On 24 March, Croatia national football team donated 4,200,000 HRK for fighting the pandemic. The same day, it was announced that Atlético Madrid and Croatia player Šime Vrsaljko donated 62,500 to General Hospital in his hometown Zadar for purchase of two respirators.[53] Dalić donated 40,000 HRK to Fra Mihovil Sučić Hospital in his hometown Livno, Bosnia and Herzegovina, as well as Utah Jazz and Croatia national basketball team player Bojan Bogdanović who donated 50,000 USD to University Clinical Hospital in his hometown Mostar, Bosnia and Herzegovina.[54]

On 25 March, first athlete from the country tested positive for the virus, boxer Toni Filipi and his coach Tomo Kadić.[55]

On 26 March, GNK Dinamo Zagreb fired coach Nenad Bjelica's assistants because they, alongside Bjelica and the players, refused to accept pay cuts.[56] The players stated that the pay cuts were not the problem, claiming that the club had not previously informed them and had led no negotiations with them, therefore reached no agreement about the pay cuts.[57]

On 30 March, AS Monaco and former Croatia goalkeeper Danijel Subašić donated 500,000 HRK to hospitals in Zadar and Split.[58] The same day, Real Madrid player and Croatia captain Luka Modrić donated 100,000 to Zadar General Hospital for purchase of an X-ray generator.[59]

On 1 April, KK Cibona fired all of their employees apart from the players due to inability to pay their wages, including even the coach Ivan Velić.[60] The same day, the Croatian Basketball Federation has decided to cancel all competitions for the 2019–20 season.[61][62] The same day, UEFA decided to postpone all international matches scheduled for June until further notice, therefore postponing Croatia national team's friendly games with Turkey and France, scheduled to be played in Osijek and Nice respectively.[63]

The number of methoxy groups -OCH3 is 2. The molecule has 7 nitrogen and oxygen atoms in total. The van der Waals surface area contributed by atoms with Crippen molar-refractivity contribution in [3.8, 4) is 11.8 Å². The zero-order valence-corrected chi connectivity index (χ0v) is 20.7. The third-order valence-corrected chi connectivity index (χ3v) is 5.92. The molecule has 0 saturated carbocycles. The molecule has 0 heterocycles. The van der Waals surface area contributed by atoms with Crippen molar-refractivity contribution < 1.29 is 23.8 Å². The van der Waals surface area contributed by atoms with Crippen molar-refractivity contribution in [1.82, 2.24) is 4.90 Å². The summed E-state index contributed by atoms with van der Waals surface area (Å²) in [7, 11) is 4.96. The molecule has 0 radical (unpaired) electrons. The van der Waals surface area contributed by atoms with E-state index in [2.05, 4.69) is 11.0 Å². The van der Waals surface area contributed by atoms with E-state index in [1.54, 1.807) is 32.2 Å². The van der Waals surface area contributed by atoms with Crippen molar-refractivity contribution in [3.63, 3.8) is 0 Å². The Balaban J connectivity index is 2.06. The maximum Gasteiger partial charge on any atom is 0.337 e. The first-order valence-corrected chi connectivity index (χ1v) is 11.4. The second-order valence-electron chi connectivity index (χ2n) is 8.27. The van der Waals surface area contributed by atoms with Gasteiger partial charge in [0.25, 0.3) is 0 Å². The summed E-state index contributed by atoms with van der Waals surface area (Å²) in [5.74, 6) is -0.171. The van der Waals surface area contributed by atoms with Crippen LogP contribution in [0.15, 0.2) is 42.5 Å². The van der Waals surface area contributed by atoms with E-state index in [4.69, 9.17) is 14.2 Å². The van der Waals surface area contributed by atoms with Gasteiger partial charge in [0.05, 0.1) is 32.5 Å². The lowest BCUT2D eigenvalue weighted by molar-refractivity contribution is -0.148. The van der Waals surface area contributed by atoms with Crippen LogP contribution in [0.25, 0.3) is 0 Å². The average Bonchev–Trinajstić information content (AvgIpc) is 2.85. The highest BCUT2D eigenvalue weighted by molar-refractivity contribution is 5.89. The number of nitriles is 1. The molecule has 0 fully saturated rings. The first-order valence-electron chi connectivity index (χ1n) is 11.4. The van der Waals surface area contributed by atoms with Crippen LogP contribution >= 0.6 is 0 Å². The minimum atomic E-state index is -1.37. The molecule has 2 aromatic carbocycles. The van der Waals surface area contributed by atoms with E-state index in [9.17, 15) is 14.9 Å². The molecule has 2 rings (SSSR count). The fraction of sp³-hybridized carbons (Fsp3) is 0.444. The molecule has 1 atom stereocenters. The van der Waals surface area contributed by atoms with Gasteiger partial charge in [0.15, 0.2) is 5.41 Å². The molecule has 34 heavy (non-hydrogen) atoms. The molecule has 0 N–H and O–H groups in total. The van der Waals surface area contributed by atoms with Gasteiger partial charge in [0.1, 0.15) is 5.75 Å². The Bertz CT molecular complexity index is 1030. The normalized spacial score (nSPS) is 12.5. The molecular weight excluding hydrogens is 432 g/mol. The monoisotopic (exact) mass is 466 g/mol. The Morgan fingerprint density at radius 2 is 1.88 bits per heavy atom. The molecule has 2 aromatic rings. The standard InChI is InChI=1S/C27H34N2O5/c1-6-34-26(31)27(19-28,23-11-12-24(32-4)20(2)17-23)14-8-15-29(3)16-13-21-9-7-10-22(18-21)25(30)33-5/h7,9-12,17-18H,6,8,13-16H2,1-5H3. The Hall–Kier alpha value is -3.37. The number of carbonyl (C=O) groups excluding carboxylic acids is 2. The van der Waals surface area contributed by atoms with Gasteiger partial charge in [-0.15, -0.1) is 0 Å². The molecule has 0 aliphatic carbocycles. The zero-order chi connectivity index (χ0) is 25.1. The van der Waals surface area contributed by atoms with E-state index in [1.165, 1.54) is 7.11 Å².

On 2 March, the first flights to Zagreb were cancelled at 9:50 AM (CET).[64] Korean Air also announced that it would be cancelling flights on the Seoul-Zagreb line (which had been due to begin on 31 March) until 23 April.[65]

On 11 March, after a ferry from Ancona sailed into the Port of Split, the Ancona-Split ferry line was cancelled.[66]

On 13 March, Croatia Airlines issued a statement that passengers who had visited the following countries in the previous 14 days would be obliged to spend 14 days in quarantine: Italy, China PR (province of Hubei), Korea (city of Daegu and province of Cheongdo), and Germany (Heinsberg in state of North Rhine-Westphalia). Furthermore, passengers who had visited the following countries in the previous 14 days would be obliged to spend 14 days in self-isolation: France, Sweden, Switzerland, Spain, Germany (apart from the aforementioned German area), Austria, United Kingdom, the Netherlands, China (apart from the aforementioned Chinese area), Korea (apart from the aforementioned Korean area), Japan, Hong Kong, Singapore, Malaysia, Bahrain and Slovenia (White Carniola). Those who did not have residence in Croatia or an address to spend the self-isolation at would be placed in quarantine instead, and those who refuse would be sent back to where they came from.[67]

On 14 March, Croatia closed all borders with Bosnia and Herzegovina.[68]